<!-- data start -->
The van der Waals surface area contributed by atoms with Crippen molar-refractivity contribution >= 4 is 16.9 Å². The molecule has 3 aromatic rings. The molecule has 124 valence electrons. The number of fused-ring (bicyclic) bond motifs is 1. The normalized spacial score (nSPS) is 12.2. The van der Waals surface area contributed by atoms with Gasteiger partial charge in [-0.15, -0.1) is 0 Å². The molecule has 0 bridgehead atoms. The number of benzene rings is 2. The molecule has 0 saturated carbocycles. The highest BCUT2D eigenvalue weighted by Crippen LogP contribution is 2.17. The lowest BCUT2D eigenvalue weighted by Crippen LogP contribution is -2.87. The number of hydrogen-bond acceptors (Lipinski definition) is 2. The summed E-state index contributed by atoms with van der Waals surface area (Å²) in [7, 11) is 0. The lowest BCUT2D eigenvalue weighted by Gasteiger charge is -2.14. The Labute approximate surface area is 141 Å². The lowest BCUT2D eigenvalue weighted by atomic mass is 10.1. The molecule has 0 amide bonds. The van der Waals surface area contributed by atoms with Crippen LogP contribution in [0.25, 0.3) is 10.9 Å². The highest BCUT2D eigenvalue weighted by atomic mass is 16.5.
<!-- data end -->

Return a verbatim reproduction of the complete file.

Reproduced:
The van der Waals surface area contributed by atoms with Crippen molar-refractivity contribution >= 4 is 16.9 Å². The molecule has 3 aromatic rings. The molecule has 124 valence electrons. The number of fused-ring (bicyclic) bond motifs is 1. The normalized spacial score (nSPS) is 12.2. The van der Waals surface area contributed by atoms with Gasteiger partial charge in [-0.15, -0.1) is 0 Å². The molecule has 0 bridgehead atoms. The number of benzene rings is 2. The molecule has 0 saturated carbocycles. The highest BCUT2D eigenvalue weighted by Crippen LogP contribution is 2.17. The lowest BCUT2D eigenvalue weighted by Crippen LogP contribution is -2.87. The number of hydrogen-bond acceptors (Lipinski definition) is 2. The summed E-state index contributed by atoms with van der Waals surface area (Å²) in [7, 11) is 0. The lowest BCUT2D eigenvalue weighted by Gasteiger charge is -2.14. The Labute approximate surface area is 141 Å². The lowest BCUT2D eigenvalue weighted by atomic mass is 10.1. The molecule has 0 amide bonds. The van der Waals surface area contributed by atoms with Crippen LogP contribution in [0.25, 0.3) is 10.9 Å². The highest BCUT2D eigenvalue weighted by atomic mass is 16.5.